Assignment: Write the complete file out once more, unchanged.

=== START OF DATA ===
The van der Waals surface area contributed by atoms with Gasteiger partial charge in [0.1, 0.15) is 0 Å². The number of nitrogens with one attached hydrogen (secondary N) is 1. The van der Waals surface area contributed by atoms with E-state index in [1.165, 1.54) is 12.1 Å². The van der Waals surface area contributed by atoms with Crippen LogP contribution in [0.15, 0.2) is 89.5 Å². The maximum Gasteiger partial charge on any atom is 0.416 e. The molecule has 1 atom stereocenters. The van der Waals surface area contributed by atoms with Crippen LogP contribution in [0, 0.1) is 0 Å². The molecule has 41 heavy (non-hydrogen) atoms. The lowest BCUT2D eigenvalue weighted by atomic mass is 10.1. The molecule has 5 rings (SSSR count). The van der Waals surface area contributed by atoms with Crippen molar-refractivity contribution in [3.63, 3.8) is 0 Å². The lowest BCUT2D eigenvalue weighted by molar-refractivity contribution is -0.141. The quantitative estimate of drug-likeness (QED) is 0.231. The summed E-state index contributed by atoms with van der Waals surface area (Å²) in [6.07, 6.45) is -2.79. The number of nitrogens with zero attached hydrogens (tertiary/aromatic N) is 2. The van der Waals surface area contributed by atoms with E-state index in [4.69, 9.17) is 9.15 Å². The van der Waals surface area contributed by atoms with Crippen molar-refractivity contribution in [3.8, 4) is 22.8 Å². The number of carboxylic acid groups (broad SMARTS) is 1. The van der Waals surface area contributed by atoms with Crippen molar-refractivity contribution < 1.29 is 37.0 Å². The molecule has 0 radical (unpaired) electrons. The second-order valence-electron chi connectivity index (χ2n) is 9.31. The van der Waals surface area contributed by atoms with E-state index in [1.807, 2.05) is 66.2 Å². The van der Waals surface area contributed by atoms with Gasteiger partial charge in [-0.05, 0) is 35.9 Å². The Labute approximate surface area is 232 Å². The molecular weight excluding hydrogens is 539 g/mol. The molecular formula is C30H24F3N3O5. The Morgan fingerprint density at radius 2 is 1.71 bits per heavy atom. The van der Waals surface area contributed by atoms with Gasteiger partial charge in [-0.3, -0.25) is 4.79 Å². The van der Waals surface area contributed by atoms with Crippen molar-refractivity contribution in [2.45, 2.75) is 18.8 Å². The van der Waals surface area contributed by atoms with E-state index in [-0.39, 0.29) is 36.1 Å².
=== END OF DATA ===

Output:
The van der Waals surface area contributed by atoms with Gasteiger partial charge in [0.1, 0.15) is 0 Å². The number of nitrogens with one attached hydrogen (secondary N) is 1. The van der Waals surface area contributed by atoms with E-state index in [1.165, 1.54) is 12.1 Å². The van der Waals surface area contributed by atoms with Crippen LogP contribution in [0.15, 0.2) is 89.5 Å². The maximum Gasteiger partial charge on any atom is 0.416 e. The molecule has 1 atom stereocenters. The van der Waals surface area contributed by atoms with Crippen LogP contribution in [0, 0.1) is 0 Å². The molecule has 41 heavy (non-hydrogen) atoms. The lowest BCUT2D eigenvalue weighted by atomic mass is 10.1. The molecule has 5 rings (SSSR count). The van der Waals surface area contributed by atoms with Crippen molar-refractivity contribution in [3.63, 3.8) is 0 Å². The lowest BCUT2D eigenvalue weighted by molar-refractivity contribution is -0.141. The quantitative estimate of drug-likeness (QED) is 0.231. The summed E-state index contributed by atoms with van der Waals surface area (Å²) in [6.07, 6.45) is -2.79. The number of nitrogens with zero attached hydrogens (tertiary/aromatic N) is 2. The van der Waals surface area contributed by atoms with E-state index in [4.69, 9.17) is 9.15 Å². The van der Waals surface area contributed by atoms with Crippen molar-refractivity contribution in [3.8, 4) is 22.8 Å². The number of carboxylic acid groups (broad SMARTS) is 1. The van der Waals surface area contributed by atoms with Crippen molar-refractivity contribution < 1.29 is 37.0 Å². The molecule has 0 radical (unpaired) electrons. The second-order valence-electron chi connectivity index (χ2n) is 9.31. The van der Waals surface area contributed by atoms with E-state index in [1.807, 2.05) is 66.2 Å². The van der Waals surface area contributed by atoms with Gasteiger partial charge in [-0.05, 0) is 35.9 Å². The Labute approximate surface area is 232 Å². The molecular weight excluding hydrogens is 539 g/mol. The molecular formula is C30H24F3N3O5. The Morgan fingerprint density at radius 2 is 1.71 bits per heavy atom. The van der Waals surface area contributed by atoms with Gasteiger partial charge in [-0.3, -0.25) is 4.79 Å². The van der Waals surface area contributed by atoms with Crippen molar-refractivity contribution in [2.45, 2.75) is 18.8 Å². The van der Waals surface area contributed by atoms with E-state index in [-0.39, 0.29) is 36.1 Å².